A pilot project in 15 schools has already gone down a storm.
In February she’ll be on a similar mission in Chester, and Wolverhampton is on board, too.
The fact that she’s clocking up miles is fitting, as Elaine is the Stirlingshire head teacher behind The Daily Mile.
It’s the simple initiative which encourages primary school kids to walk or run a mile each school day.
It has won over kids and parents, teachers and health experts alike.
It also won Elaine the Teacher Of The Year award at the recent Pride of Britain ceremony – and led to a busier later life than she could ever have imagined.
Last autumn, after three decades in classrooms, Elaine retired when she turned 60.
Along with husband John, also a teacher, she moved to a home in Burntisland and dreamed of well-earned relaxation and breaks away in the picturesque Cotswolds.
But plans for a quiet life and any thoughts of indulging her passion for astronomy in a still-to-be-built “glorified garden shed observatory” have been put on hold.
Instead, she’s seen the Daily Mile catch on in Belgium, she was in America last month and President Obama’s healthcare advisor is using her slides on how it can help tackle the obesity crisis.
It’s all something Elaine couldn’t have contemplated when she started teaching at King’s Road Primary in Rosyth in 1979.
Surprisingly the woman who has become such an educational inspiration says: “I kind of drifted into it. I had a degree and I quite liked the idea of teaching, but as soon as I started I knew I’d made the right decision. I just loved it.”
She can remember her first project, a freezing cold class outing to the nearby Forth Rail Bridge.
Those times, she admits, were very different.
Young teachers these days have loads of support during structured probation years.
Back in the day, mum-of-two Elaine says, “You just shut your classroom door and got on with it.”
Good teachers had the intuition to work out how to get the best out of kids, whereas there’s a wealth of science to back it all up these days.
But the kids, says Elaine, are refreshingly, remarkably unchanged.
“Children are children and they have the same needs they always did.
“Tough love with boundaries is how I’d sum it up. You give them unconditional support and care alongside knowing what’s required of them.
“I think that formula works for parenting as much as it does for teaching.”
Elaine took the best part of a decade off along the way to look after daughters Alice, 31, and Jill, 28.
But she’s guided generations of youngsters on the right path at various schools, including Dunblane Primary.
“I was the first to teach Harry Potter to a class,” smiles Elaine. “One of our teachers went to the Edinburgh Book Festival and invited JK Rowling to spend a day here after telling her what we were doing.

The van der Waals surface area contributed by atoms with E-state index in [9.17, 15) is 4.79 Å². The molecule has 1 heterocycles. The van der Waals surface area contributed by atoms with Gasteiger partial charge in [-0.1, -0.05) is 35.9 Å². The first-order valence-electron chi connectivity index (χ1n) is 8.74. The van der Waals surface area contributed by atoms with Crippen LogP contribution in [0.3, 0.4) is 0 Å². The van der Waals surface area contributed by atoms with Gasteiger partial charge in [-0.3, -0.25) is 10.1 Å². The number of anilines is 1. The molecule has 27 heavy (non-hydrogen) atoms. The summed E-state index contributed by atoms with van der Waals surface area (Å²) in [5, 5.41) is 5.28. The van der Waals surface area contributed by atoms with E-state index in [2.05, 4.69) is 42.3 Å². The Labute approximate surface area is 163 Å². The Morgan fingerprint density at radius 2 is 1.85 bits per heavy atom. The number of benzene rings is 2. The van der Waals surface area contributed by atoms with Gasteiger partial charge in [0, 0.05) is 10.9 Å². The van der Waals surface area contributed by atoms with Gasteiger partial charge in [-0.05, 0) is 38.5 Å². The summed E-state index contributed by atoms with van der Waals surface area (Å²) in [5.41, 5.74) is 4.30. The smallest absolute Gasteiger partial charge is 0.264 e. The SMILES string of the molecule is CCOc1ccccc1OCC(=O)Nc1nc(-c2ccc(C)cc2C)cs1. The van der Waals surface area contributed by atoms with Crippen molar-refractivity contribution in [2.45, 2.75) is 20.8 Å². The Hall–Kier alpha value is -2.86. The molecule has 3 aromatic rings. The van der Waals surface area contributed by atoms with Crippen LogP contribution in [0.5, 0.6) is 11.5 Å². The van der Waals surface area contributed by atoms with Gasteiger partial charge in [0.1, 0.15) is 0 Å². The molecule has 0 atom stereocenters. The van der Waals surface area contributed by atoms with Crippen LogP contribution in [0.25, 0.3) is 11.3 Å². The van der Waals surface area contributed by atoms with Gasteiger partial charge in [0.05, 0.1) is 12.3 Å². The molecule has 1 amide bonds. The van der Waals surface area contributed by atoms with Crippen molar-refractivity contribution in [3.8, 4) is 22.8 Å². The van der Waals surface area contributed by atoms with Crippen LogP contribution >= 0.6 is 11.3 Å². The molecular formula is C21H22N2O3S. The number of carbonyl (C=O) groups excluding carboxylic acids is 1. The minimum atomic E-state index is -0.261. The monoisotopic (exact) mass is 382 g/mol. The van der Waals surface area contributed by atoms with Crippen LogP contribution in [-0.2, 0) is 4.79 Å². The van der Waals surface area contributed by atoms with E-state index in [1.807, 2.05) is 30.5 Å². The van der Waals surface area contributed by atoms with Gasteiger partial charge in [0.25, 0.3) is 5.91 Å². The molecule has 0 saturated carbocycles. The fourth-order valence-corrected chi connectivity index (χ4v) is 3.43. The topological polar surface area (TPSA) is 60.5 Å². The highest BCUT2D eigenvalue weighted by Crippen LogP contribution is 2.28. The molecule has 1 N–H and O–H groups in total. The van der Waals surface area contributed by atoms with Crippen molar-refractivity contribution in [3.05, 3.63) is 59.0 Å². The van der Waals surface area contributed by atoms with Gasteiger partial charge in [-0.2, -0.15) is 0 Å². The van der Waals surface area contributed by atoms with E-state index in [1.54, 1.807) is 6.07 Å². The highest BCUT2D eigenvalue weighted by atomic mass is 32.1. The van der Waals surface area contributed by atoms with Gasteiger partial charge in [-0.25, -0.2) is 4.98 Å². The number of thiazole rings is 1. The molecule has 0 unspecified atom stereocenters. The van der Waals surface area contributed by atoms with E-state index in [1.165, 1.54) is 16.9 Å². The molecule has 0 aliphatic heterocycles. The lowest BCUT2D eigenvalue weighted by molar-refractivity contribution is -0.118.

“I remember her telling me she was really worried that teaching it might spoil it for children.
“I reassured her that I’d make it fun.”
But it was her 15 years at St Ninians in Stirling which were to end with the idea that was to make a massive difference to the health of so many.
The love of learning and inspiring with engaging projects was what Elaine was all about, until the day four years ago a school volunteer told her the kids simply weren’t fit.
“I had no idea until that point,” admits Elaine. “The next day I was covering a PE class for a primary six class and the teacher said they’d be tired by the warm-up.
“So, I took them out to the path round the playing field and said: ‘Right boys and girls, let’s see how far you can run’.
“It was awful, just pathetic. Most couldn’t even get halfway.
“They admitted it themselves and when I talked to them about what we might do, we came up with the idea of getting fit by running round that field.”
Within a month of the 15-minute sessions, the youngsters were transformed.
As five times round the field measured a mile, the Daily Mile was born in February, 2012.
By Easter, five classes were taking part and by the summer the whole school was involved.
“When the nursery joined in that meant 420 children doing it every day,” says Elaine.
“The benefits have been absolutely incredible.”
Preliminary results from study by the Universities of Edinburgh and Stirling have shown obesity levels between a third and a half less than the national average.
Other local schools took it up and as the word spread, so has the Daily Mile, far and wide.
And the kids have wholeheartedly embraced it.
“I do think what’s happened is incredible,” admits Elaine. “But I also think it was meant to be.
“It wasn’t as if we said, ‘Aha, we’re going to create an answer to obesity’. It evolved, and all the good bits were because of the team at St Ninians.
“The kids don’t change to go out, they do it whatever the weather and it’s social. It’s not PE and they don’t have to run, they can walk or jog.
“But it’s 100% inclusive and they’re out having fun with their friends. It couldn’t have been sustained if they didn’t like it.
“When plans were being drawn up for a new school building, everyone insisted it had a track to keep up the Daily Mail.”
When Elaine took retirement just before the October school holidays it was, she concedes, an emotional day like no other.
“It was such a big part of my life that you can’t just walk away and not miss it,” she says quietly.
“We had a lovely assembly and every stage of the school did something relevant to what I’d done in my career.
“Then the whole school joined in to do a Daily Mile all together. It was amazing way to round my time off.”
While she’s been enjoying the luxury of long lies, the lure of the classroom is still strong.
When she’s not travelling the country, Elaine will volunteer her time in the classrooms.
“I’ll be doing the things I like, without all the stuff that goes with being a head teacher,” she adds.
“Ideally I’ll continue with the Daily Mail for another year and hopefully other people will take it on – and I’ll have a proper retirement.”